The government has confirmed in its response to its 2019 consultation that it intends to establish a new single enforcement body for employment rights. The new body will enforce breaches in relation to national minimum wage, modern slavery (including modern slavery statements), employment agencies, statutory sick pay and holiday pay for vulnerable workers.
The ECJ has ruled that the EU fundamental principle of equal pay has direct effect in respect of both equal work and work of equal value claims. The ruling has paved the way for Tesco retail store employees to proceed with claims comparing their work to distribution centre colleagues.
The Court of Appeal has upheld a High Court decision that both the employer and host employer were vicariously liable for two seconded employees’ alleged dishonest assistance and knowing participation in fraudulent trading. The investment bank trader employees were so much a part of the work, business or organisation of both their employer and the host company to which they were seconded that it was just to make both employers vicariously liable.
The Court of Appeal has ruled that the lack of an interim relief remedy for discrimination dismissal claims does not breach the European Convention of Human Rights (ECHR). The Court of Appeal has confirmed that interim relief is not a remedy that is available to claimants bringing claims of discriminatory dismissals.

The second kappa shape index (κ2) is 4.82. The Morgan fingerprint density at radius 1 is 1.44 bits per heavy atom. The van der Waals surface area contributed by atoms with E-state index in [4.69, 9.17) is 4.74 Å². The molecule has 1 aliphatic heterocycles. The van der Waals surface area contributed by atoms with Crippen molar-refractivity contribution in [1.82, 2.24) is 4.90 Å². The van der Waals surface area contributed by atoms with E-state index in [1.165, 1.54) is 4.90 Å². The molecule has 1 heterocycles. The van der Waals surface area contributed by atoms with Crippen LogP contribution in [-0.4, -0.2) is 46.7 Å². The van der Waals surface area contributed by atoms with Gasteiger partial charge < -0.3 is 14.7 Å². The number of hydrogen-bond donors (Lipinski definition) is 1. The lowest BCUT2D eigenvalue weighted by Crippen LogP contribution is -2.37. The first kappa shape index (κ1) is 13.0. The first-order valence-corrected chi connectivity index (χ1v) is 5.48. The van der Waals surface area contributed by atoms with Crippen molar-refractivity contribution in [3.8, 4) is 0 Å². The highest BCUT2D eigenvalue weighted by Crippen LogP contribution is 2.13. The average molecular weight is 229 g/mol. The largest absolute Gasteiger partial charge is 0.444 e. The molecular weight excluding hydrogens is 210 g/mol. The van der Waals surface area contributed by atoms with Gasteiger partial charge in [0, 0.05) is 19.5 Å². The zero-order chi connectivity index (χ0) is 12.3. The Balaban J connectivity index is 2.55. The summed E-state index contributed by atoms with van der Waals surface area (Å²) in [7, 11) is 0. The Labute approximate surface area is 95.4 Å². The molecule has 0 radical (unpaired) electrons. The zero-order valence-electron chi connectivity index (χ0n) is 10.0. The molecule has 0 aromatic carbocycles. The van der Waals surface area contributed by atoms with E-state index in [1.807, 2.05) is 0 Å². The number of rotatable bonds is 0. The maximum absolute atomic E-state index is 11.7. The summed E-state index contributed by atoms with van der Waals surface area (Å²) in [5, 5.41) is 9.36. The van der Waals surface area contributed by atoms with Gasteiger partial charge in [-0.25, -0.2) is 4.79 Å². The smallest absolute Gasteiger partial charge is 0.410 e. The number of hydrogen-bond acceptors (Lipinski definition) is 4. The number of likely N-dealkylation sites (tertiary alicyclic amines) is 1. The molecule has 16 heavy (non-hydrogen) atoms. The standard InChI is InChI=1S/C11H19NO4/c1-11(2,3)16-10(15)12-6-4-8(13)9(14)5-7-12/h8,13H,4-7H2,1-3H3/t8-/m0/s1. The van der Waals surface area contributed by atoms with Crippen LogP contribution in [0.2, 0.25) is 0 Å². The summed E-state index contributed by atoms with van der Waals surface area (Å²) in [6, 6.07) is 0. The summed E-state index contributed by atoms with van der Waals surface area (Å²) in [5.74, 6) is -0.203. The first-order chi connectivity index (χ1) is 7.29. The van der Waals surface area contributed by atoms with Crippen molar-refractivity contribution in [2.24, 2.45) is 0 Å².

The government has updated its guidance on calculating the national minimum wage for sleep-in workers following a recent Supreme Court decision.
The UK Supreme Court has confirmed that Asda retail employees (who are nearly all women) can continue their claim for equal pay as compared to Asda’s distribution centre employees (who are nearly all men). The fact that they worked exclusively at different sites did not prevent the comparison. The decision removes one potential hurdle for claimants in equal pay litigation.
In brief In two separate appeals concerning the same individual, the Court of Appeal has held that a Christian magistrate was not victimised when he was removed from office after disapproving of same-sex adoptions in the press. The magistrate, who was also a non-executive director of an NHS trust, was…
A number of employment law changes are coming into force on 6 April 2021 that UK employers should make note of.
The EU Commission has proposed a directive that would reinforce the entitlement to equal pay for men and women for the same work, or work of equal value, including by giving employees the right to comparative pay information and by requiring gender pay gap reporting for employers with 250+ employees, amongst other measures. Some EU member states already have aspects of these rules, while others do not, meaning that the rules could be a significant additional compliance burden for some organisations. The rules, if adopted, would be unlikely to come into force before late 2024.
In R (Independent Workers’ Union of Great Britain) v The Secretary of State for Work and Pensions, the High Court upheld a claim brought by the IWGB union that the UK had failed to properly implement Articles 8(4) and (5) of the EU Health and Safety Framework Directive (89/391/EC) by limiting protection from detriment on health and safety grounds under section 44 of the Employment Rights Act (ERA) to employees. A copy of our update on that case can be found here